There is a relatively endless range of Bluetooth tags. A small tracker that sticks or sticks to things so you do not lose them. TrackR Pixel is one of them and we had a hand at the IFA to convince ourselves that we really need it.
Although the TrackR is finally attachable to everything you do not want to lose, the most important function first is to use a small loop or adhesive pad. An umbilical cord between key and telephone. The TrackR pixel is almost ideal. You connect it via the app in the smartphone via Bluetooth, gives the pixel its own name and this is all quite uncomplicated. In its small, inconspicuous plastic case, the thing acts upright enough to hang on the key, and who cares when it gets a few scratches.
The Bluetooth connection is typically about 10 meters, so if you remove your key more than 10 meters from the smartphone, the small pixel starts to beep and flash. This is useful if you never want to leave the house without a phone, but even if you do not want to forget the key. Of course, you can easily locate even the most sturdy stays in sofas, because a pressure in the app is enough and it already beeps and flashes. Even if you are looking for your phone, but the key in your hand is no problem. One presses on the pixel button and already one gets a shouting notification on the mobile phone. Sound is adjustable.
The app also uses AGPS and tells one where it last had connection with the pixel. This means you should lose the key on the way, you know where to start. Interesting is Obendrein the “Crowd Locate” function, as other TrackR users can update the position of their own pixels (or other TrackR models) over it. No, they themselves do not see the thing in the app, of course.
How secure this is, we leave it to a resourceful hacker, 100% secure and encrypted says the info for granted. With Bluetooth 4.0, we doubt? As a bonus feature, there are WiFi safe zones so that each time you disconnect the Bluetooth umbilical cord, the blink starts when your own apartment is slightly larger than a Bluetooth network. But then the main function would be gone.
These darned 10 meters make a TrackR like pixels but really especially useful for things that you always want to hold together. Key, telephone, wallet. For animals in the garden that is already too few and few other things are so tied together or frequently searched, with the exception perhaps of the extinct species of the remote control. The battery is a typical button cell (CR2016), so in principle easily interchangeable (one is to get a replacement battery for free, but the postage is not worth it). However, it has not been possible to turn off the back. Usually she should hold about 1 year, afterwards I have to try it with more violence.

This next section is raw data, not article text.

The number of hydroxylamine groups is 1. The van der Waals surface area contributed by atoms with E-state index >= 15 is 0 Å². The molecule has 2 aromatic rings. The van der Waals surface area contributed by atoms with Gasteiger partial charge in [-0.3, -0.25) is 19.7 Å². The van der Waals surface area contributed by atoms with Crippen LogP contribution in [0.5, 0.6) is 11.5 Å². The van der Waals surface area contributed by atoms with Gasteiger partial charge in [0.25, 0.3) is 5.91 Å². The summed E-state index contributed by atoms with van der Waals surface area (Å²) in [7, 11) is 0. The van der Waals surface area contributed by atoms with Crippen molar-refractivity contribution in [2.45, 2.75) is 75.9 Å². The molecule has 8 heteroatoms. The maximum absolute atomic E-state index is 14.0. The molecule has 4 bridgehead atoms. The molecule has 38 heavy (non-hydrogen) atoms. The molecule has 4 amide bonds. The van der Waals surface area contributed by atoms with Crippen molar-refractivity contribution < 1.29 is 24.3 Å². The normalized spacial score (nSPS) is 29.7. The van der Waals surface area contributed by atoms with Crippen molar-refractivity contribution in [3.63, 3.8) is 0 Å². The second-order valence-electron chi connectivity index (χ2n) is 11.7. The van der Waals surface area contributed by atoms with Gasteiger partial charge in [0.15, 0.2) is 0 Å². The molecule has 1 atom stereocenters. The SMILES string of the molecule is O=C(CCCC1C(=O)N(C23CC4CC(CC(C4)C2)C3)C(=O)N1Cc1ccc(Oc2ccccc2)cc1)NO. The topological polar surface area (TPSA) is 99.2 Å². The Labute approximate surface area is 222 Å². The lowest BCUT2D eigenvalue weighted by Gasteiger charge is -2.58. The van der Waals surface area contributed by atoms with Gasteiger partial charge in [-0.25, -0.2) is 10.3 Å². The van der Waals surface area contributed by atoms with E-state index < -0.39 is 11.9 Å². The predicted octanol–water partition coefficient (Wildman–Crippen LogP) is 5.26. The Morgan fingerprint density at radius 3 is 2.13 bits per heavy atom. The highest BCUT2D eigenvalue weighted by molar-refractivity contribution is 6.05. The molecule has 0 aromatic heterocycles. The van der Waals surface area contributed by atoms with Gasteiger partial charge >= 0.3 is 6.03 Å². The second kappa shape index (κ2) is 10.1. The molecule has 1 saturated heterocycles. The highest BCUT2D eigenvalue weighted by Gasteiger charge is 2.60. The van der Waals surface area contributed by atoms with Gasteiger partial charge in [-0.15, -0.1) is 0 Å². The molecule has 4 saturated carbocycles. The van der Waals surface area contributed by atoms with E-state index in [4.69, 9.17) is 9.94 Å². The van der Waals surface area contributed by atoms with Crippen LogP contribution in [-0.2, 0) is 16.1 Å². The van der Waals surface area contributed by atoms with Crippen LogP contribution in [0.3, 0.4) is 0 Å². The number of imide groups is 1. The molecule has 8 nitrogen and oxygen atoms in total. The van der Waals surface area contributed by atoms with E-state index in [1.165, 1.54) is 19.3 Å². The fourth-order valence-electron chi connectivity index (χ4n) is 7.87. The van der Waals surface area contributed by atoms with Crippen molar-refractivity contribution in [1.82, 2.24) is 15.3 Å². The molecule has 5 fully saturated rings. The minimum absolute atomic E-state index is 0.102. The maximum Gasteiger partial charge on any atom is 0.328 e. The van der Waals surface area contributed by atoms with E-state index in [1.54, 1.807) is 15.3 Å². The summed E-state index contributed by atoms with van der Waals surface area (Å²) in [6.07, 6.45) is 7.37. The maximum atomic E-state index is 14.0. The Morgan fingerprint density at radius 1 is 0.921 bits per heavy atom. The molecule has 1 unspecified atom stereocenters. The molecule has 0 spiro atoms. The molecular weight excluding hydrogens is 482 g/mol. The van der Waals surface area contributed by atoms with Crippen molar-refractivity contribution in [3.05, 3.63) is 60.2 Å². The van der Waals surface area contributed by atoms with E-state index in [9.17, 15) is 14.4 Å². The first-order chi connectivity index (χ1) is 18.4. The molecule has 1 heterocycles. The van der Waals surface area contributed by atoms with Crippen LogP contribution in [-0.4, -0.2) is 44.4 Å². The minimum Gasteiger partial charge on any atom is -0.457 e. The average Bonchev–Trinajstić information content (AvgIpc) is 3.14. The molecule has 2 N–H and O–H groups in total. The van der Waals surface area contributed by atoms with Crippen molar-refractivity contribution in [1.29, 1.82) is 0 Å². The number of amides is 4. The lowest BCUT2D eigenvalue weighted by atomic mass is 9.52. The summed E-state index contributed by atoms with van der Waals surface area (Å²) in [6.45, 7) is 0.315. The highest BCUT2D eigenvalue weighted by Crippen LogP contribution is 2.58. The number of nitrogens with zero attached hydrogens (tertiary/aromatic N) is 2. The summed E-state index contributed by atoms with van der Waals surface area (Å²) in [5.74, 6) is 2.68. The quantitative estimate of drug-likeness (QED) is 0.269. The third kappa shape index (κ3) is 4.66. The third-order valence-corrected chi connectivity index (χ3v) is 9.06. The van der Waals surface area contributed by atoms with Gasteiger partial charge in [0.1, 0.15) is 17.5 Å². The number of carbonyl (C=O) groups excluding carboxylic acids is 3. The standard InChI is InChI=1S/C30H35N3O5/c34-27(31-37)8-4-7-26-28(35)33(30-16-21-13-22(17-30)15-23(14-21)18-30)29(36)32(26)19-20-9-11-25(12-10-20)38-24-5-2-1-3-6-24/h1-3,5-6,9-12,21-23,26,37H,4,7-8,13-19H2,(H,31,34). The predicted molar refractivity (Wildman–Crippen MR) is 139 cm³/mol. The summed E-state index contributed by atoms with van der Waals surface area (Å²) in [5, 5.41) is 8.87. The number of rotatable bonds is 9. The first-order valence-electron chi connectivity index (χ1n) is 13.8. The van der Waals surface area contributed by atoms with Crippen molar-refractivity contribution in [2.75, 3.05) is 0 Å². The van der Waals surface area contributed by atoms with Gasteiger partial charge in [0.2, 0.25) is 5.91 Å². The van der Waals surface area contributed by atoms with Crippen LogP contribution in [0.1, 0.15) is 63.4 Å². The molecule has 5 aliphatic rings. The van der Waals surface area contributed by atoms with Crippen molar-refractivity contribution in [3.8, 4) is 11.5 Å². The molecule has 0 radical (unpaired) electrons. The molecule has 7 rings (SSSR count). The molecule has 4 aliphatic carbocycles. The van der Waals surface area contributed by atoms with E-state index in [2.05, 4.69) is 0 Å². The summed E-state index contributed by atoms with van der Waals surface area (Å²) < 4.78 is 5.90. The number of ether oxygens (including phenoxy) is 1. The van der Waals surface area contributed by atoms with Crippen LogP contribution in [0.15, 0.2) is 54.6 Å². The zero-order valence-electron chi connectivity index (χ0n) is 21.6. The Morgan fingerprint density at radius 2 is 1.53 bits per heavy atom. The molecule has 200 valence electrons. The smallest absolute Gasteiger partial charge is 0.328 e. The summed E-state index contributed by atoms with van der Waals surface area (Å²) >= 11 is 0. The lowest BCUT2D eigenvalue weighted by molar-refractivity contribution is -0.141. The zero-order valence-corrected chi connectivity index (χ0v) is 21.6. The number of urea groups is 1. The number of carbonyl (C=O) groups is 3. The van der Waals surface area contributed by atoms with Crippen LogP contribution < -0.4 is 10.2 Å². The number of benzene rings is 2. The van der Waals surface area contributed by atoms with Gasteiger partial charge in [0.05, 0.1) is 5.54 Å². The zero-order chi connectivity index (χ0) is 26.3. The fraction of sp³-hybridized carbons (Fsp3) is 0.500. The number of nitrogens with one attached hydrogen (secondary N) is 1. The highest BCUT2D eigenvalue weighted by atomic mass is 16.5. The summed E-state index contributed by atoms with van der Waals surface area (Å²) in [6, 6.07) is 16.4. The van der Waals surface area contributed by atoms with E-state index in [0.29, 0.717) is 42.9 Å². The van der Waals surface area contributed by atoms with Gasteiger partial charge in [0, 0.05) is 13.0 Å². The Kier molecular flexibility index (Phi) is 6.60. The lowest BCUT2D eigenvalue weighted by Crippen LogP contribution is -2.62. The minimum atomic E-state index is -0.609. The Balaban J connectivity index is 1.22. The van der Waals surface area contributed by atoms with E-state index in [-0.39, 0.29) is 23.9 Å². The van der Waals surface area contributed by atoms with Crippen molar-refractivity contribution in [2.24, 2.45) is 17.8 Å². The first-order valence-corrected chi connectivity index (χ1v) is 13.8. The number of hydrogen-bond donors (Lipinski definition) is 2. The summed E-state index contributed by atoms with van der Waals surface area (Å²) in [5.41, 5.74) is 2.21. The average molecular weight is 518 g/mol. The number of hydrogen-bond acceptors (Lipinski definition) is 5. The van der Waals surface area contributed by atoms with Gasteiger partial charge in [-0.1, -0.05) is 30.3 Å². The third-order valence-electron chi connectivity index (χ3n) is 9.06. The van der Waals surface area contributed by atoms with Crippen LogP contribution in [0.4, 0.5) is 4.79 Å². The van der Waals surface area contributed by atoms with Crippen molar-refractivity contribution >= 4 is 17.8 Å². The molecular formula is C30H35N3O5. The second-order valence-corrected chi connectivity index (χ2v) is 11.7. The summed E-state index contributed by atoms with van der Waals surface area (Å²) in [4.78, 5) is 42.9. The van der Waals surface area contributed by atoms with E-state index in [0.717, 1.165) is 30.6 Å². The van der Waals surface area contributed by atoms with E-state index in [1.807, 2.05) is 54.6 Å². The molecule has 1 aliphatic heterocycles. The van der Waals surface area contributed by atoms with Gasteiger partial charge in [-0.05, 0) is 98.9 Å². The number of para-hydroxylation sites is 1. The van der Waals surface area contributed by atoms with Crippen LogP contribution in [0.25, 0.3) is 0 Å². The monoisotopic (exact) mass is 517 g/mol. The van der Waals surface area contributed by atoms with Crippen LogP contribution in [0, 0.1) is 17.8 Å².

Whether or not Crowd-Locate really works depends on how many TrackR users are in the area, but even if it is – as in Berlin – perhaps a few hundred, the probability of finding something again is not exactly great its at a 10 meter radius.
In principle, such a TrackR pixel for the few above-mentioned fields of application is a practical idea, the implementation very simple and clear, the setting possibilities (one can switch off everything) well only the price with (presumably) 25 euros a bit high. In fact, after the first shot, the settings of the pixel were lost and I had to set it up again. This does not create much trust. The range is somewhat small for the main function (umbilical cord) and forces one (depending on the apartment) to position the key somehow in the middle, otherwise it will be random. A further disadvantage is the connection speed. Once Bluetooth is interrupted, it sometimes takes more than a minute until the devices are reconnected.
Reliability would be one of the main arguments for such a Bluetooth tag. One wants to set it up one time and then forget, until the Klingelei. I am after two days with the TrackR pixel not really sure whether this is true, although it has always been so far, when I have left the house without keys or without a phone. In the former, however, it might be too late. However, an effect occurs that makes such a thing surprisingly useful. A TrackR educates you almost to pay more attention to the position but also the presence of things you always need.
With Bluetooth 4.0, a TrackR still seems to be in the starting holes of its real usefulness. In the Bluetooth 5.0 era with greatly extended ranges and special IoT functionalities, such tracers could fulfill all their promises very soon.
PS: The predecessor, TrackR Bravo in aluminum, has almost exclusively 1-star reviews on Amazon. This is partly because he was massively advertised to be somehow a great tool against Autodiebe, which should only be in the most remote exception coincidence and fortunately in the FAQ is rather denied, since he has no GPS, let alone a line into the net , The TrackR pixel has actually the same functions, but additionally a flashing LED light and a range for the range certainly better plastic, which makes him look quite cheap, although it costs only 5 euros less.